Document Type

Article

Journal Title

Frontiers in Immunology

Publication Date

2019

Volume

10

Abstract

Type 1 diabetes (T1D) is a chronic autoimmune disease that results from destruction of pancreatic β-cells. T1D subjects were recently shown to harbor distinct intestinal microbiome profiles. Based on these findings, the role of gut bacteria in T1D is being intensively investigated. The mechanism connecting intestinal microbial homeostasis with the development of T1D is unknown. Specific gut bacteria such as Bacteroides dorei (BD) and Ruminococcus gnavus (RG) show markedly increased abundance prior to the development of autoimmunity. One hypothesis is that these bacteria might traverse the damaged gut barrier, and their constituents elicit a response from human islets that causes metabolic abnormalities and inflammation. We have tested this hypothesis by exposing human islets to BD and RG in vitro, after which RNA-Seq analysis was performed. The bacteria altered expression of many islet genes. The commonly upregulated genes by these bacteria were cytokines, chemokines and enzymes, suggesting a significant effect of gut bacteria on islet antimicrobial and biosynthetic pathways. Additionally, each bacteria displayed a unique set of differentially expressed genes (DEGs). Ingenuity pathway analysis of DEGs revealed that top activated pathways and diseases included TREM1 signaling and inflammatory response, illustrating the ability of bacteria to induce islet inflammation. The increased levels of selected factors were confirmed using immunoblotting and ELISA methods. Our data demonstrate that islets produce a complex anti-bacterial response. The response includes both symbiotic and pathogenic aspects. Both oxidative damage and leukocyte recruitment factors were prominent, which could induce beta cell damage and subsequent autoimmunity.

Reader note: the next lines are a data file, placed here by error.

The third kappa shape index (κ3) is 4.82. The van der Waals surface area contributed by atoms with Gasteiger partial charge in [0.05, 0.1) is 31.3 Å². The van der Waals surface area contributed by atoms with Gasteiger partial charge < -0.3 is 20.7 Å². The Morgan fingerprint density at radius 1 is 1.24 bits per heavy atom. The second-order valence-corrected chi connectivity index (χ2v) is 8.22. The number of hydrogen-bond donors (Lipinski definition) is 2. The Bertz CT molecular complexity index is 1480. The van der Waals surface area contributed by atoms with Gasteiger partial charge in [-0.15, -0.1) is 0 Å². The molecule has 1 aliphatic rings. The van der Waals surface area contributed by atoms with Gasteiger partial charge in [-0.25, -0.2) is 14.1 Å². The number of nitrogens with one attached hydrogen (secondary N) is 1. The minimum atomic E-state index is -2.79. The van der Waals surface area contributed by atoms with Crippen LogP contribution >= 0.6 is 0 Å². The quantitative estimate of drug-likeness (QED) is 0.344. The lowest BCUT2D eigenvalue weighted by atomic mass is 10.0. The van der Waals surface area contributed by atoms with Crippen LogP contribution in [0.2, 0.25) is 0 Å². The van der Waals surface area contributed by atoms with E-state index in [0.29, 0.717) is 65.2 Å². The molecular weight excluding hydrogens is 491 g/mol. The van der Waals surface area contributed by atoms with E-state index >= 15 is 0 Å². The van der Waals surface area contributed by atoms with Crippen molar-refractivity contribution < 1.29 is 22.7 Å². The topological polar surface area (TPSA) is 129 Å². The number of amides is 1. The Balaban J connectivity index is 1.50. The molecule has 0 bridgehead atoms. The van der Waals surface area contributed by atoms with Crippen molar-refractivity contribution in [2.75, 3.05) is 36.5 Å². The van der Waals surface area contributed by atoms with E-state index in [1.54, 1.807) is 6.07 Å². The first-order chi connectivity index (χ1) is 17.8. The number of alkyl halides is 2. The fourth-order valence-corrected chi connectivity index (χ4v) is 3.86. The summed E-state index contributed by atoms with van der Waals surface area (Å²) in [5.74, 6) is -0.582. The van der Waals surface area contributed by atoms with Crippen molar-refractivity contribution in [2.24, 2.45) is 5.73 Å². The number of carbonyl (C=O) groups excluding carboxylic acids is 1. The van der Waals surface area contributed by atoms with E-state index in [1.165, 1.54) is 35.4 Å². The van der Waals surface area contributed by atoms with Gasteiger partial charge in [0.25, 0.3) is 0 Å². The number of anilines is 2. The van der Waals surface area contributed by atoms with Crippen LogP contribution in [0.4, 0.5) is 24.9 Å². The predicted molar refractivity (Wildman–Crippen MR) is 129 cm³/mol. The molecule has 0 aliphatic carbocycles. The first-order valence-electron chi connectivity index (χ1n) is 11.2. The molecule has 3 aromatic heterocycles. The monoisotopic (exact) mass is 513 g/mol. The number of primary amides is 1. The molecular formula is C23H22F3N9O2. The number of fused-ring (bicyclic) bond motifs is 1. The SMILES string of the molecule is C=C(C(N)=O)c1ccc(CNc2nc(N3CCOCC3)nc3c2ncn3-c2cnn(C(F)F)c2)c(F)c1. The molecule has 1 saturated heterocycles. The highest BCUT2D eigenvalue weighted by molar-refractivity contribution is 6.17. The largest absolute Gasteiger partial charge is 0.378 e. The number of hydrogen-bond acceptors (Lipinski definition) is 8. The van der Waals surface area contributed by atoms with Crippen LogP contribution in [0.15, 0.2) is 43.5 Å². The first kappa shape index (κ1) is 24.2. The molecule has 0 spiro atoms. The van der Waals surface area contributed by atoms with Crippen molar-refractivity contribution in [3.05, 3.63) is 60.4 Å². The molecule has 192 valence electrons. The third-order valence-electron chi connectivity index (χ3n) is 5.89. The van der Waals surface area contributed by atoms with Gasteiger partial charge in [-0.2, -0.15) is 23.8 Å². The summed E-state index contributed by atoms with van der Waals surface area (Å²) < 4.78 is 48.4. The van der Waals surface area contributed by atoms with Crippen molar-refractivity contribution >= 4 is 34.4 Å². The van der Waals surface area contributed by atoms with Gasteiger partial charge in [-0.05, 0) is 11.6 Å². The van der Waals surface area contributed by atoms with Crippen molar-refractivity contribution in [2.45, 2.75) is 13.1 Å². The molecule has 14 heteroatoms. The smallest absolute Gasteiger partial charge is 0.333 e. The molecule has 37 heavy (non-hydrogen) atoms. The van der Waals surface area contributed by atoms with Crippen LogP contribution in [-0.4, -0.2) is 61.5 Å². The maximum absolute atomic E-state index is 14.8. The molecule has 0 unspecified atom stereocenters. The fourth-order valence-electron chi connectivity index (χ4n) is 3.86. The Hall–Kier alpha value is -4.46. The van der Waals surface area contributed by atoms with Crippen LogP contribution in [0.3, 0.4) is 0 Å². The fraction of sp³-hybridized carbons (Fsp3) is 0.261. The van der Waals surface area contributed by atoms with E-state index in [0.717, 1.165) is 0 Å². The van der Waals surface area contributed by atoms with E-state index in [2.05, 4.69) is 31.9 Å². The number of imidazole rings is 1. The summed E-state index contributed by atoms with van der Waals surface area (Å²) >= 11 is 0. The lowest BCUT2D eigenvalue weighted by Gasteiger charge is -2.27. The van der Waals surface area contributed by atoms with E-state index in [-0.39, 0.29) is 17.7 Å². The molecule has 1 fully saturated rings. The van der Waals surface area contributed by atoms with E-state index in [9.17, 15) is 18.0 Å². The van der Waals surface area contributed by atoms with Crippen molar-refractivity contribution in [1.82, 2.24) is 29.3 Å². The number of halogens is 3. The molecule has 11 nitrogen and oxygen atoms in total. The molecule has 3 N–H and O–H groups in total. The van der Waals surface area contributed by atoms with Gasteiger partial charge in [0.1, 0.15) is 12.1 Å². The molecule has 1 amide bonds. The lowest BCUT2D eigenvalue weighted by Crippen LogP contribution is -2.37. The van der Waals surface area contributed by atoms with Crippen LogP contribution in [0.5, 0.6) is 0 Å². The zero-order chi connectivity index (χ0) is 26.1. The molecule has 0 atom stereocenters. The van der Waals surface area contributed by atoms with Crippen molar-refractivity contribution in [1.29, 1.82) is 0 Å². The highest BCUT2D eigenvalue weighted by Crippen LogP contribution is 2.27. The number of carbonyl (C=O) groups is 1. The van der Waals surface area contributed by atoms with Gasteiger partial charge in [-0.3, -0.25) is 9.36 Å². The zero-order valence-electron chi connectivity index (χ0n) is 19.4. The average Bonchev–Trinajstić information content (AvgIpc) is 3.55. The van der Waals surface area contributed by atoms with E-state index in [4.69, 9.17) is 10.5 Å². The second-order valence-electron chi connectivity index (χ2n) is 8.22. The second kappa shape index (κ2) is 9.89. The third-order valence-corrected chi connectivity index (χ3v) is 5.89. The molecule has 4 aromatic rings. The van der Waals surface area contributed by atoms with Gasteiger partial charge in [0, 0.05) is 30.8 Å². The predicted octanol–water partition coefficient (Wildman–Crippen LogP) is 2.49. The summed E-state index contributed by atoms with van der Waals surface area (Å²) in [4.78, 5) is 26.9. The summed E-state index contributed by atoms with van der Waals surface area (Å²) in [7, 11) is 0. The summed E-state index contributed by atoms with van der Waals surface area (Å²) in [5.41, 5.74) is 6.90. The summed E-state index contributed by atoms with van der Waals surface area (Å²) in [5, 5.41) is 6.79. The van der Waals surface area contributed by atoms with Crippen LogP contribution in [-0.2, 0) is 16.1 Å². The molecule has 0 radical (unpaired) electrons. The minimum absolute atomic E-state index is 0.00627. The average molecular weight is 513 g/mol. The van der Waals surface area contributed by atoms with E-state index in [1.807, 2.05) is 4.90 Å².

ISSN

1664-3224

Creative Commons License

Creative Commons Attribution 4.0 License
This work is licensed under a Creative Commons Attribution 4.0 License.

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